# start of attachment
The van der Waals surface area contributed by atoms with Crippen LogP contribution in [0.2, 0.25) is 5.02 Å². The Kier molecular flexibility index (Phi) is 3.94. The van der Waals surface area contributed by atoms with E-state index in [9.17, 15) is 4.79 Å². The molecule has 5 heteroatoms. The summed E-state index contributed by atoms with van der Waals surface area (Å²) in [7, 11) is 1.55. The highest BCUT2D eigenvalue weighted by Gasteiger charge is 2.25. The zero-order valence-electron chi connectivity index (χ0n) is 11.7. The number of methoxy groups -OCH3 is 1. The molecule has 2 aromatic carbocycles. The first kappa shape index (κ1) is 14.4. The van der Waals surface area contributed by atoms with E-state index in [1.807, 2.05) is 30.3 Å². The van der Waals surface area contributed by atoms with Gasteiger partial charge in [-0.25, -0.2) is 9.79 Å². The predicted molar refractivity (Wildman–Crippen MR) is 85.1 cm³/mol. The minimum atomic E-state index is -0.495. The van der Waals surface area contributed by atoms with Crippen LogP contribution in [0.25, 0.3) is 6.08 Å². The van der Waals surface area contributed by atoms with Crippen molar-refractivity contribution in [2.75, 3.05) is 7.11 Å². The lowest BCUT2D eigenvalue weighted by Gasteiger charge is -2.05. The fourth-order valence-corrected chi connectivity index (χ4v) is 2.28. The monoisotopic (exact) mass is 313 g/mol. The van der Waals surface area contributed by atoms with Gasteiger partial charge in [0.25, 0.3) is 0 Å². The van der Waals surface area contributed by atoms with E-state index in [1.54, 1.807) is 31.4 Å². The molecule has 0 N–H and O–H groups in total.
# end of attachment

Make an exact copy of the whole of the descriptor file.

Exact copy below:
The van der Waals surface area contributed by atoms with Crippen LogP contribution in [0.2, 0.25) is 5.02 Å². The Kier molecular flexibility index (Phi) is 3.94. The van der Waals surface area contributed by atoms with E-state index in [9.17, 15) is 4.79 Å². The molecule has 5 heteroatoms. The summed E-state index contributed by atoms with van der Waals surface area (Å²) in [7, 11) is 1.55. The highest BCUT2D eigenvalue weighted by Gasteiger charge is 2.25. The zero-order valence-electron chi connectivity index (χ0n) is 11.7. The number of methoxy groups -OCH3 is 1. The molecule has 2 aromatic carbocycles. The first kappa shape index (κ1) is 14.4. The van der Waals surface area contributed by atoms with E-state index in [1.807, 2.05) is 30.3 Å². The van der Waals surface area contributed by atoms with Gasteiger partial charge in [-0.25, -0.2) is 9.79 Å². The predicted molar refractivity (Wildman–Crippen MR) is 85.1 cm³/mol. The minimum atomic E-state index is -0.495. The van der Waals surface area contributed by atoms with Crippen LogP contribution in [0.25, 0.3) is 6.08 Å². The van der Waals surface area contributed by atoms with Crippen molar-refractivity contribution in [2.75, 3.05) is 7.11 Å². The lowest BCUT2D eigenvalue weighted by Gasteiger charge is -2.05. The fourth-order valence-corrected chi connectivity index (χ4v) is 2.28. The monoisotopic (exact) mass is 313 g/mol. The van der Waals surface area contributed by atoms with Gasteiger partial charge in [0.25, 0.3) is 0 Å². The van der Waals surface area contributed by atoms with E-state index in [1.54, 1.807) is 31.4 Å². The molecule has 0 N–H and O–H groups in total.